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Nulla poena sine lege is a fundamental principle of criminal law. Its application is closely related to a basic understanding of criminal justice and separation of powers. The 1997 Chinese Criminal Law adopts a modified version of this principle. This modified version includes a negative and a positive dimension, and appears to be more rigid on the surface than the classic conception of the doctrine. However, in view of China’s penal statutes, the rigidity of the Chinese nulla poena doctrine has been offset by broad sentence ranges, vague criteria for offense classes, unconstrained sentence mitigation and multi-functional sentencing circumstances. . .
A general perception exists that constitutional review is not a part of modern Chinese jurisprudence. That view is mistaken. The aim of this essay is to show that, while substantial constitutional change has not yet been established, it is arguable that a unique Chinese brand of constitutionalism has taken root and is evolving. A classic understanding of the concept of judicial review is “a court’s power to review the actions of other branches or levels of government,” including a court’s “power to invalidate legislative and executive actions as being unconstitutional.” Judicial review has become an established part of contemporary constitutionalism in Western jurisprudence.
Constitutional review, another expression of judicial review closely associated with the discussion of constitutional law, is the power of courts to examine whether legislation enacted by the parliament or acts of the executive authorities are consistent with the written constitution and, within this query, to determine their validity. This system commands a primordial condition: courts receive jurisdiction through the constitution and use that jurisdiction to determine constitutionality. Needless to say, constitutional review is an innovation derived from the American constitutional case Marbury v. Madison, which has become the standard for democratic constitution-making, and a reference for other countries looking to modernize their constitutional regime. . .
There are great shifts in constitutional thinking taking place today in China among elite Chinese constitutional scholars. Among this group of influential constitutional law scholars, Hu Jintao’s concept of scientific development (科学发展观) has taken a concrete turn in the advancement of theories of Chinese constitutionalism under its current normative framework. One of the more highly debated issues within Chinese constitutional law circles is constitutional review. The debate centers on the viability of transposing some version of the current parliamentary model of constitutional review into the Chinese constitutional system. Western models of constitutional review seem to insist on the necessity of an independent judiciary with a constitutionally sanctioned supervisory role over administrative and political organs as a condition precedent to constitutional legitimacy. The Chinese constitutional system is criticized for its lack of such a robust system of judicial review. As one commentator recently noted:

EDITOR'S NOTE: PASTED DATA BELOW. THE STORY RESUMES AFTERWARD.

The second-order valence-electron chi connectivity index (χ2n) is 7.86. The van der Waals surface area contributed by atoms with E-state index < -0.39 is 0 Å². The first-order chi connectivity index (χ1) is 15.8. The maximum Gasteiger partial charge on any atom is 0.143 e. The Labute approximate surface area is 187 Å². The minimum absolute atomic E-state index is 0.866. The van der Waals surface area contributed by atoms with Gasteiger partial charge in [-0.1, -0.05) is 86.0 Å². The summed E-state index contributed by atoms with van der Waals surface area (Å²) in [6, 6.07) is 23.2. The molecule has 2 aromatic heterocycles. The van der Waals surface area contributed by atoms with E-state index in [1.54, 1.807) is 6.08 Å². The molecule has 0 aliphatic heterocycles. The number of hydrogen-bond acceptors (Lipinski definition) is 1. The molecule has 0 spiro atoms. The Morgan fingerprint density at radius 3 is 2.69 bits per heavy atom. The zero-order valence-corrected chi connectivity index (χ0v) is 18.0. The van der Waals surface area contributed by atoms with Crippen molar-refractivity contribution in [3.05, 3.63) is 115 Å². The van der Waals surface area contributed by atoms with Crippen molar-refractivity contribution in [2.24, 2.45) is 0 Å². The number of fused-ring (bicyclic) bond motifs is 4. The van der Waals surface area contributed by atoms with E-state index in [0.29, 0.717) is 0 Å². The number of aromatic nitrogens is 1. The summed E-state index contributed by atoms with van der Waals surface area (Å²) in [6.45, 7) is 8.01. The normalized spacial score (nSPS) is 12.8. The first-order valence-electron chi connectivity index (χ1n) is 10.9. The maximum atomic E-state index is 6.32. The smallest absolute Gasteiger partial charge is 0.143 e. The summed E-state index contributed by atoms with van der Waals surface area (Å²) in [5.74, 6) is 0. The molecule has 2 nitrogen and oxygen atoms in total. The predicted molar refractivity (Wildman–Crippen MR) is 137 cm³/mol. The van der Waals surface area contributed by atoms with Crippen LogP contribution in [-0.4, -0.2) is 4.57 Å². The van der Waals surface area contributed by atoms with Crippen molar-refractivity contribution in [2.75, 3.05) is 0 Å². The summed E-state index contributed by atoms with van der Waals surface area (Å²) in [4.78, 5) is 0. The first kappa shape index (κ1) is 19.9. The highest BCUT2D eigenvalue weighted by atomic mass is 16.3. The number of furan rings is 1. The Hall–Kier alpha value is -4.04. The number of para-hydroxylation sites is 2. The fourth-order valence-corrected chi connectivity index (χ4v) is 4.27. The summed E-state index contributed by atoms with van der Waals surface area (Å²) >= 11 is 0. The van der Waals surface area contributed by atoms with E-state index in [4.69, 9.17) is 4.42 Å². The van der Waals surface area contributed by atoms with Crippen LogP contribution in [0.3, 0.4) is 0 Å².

As for judicial review powers, Amended Article 5 of the 1982 Constitution reads, “the People’s Republic of China governs the country according to law and makes it a socialist country ruled by law,” and Article 127 provides that the Supreme People’s Court is the highest judicial organ. However, constitutionalism in action and text reduced a potential for a rule of law rubric to a non-rule of law rubric, reduced a potential for legal accountability to political accountability. This left China’s judicial system without a positive discursive machinery for judicial review: neither constitutional review or constitutional court, nor decentralized (or diffused) or centralized (or concentrated) constitutional review.
For Western observers of Chinese constitutionalism, the conclusion to be drawn is that there is no proper form of constitutional (or judicial) review. The remedy for such a deficiency—and thus for notions of constitutional illegitimacy within the Chinese systems—might be found by implementing any one of a number of possible changes that would produce an appropriate institutional mechanism for the exercise of review authority. That authority would be exercised by some organ of state power that is either housed within the judicial power or otherwise in a properly constituted body within the organs of state power yet separate from the legislative organs of the National People’s Congress. . .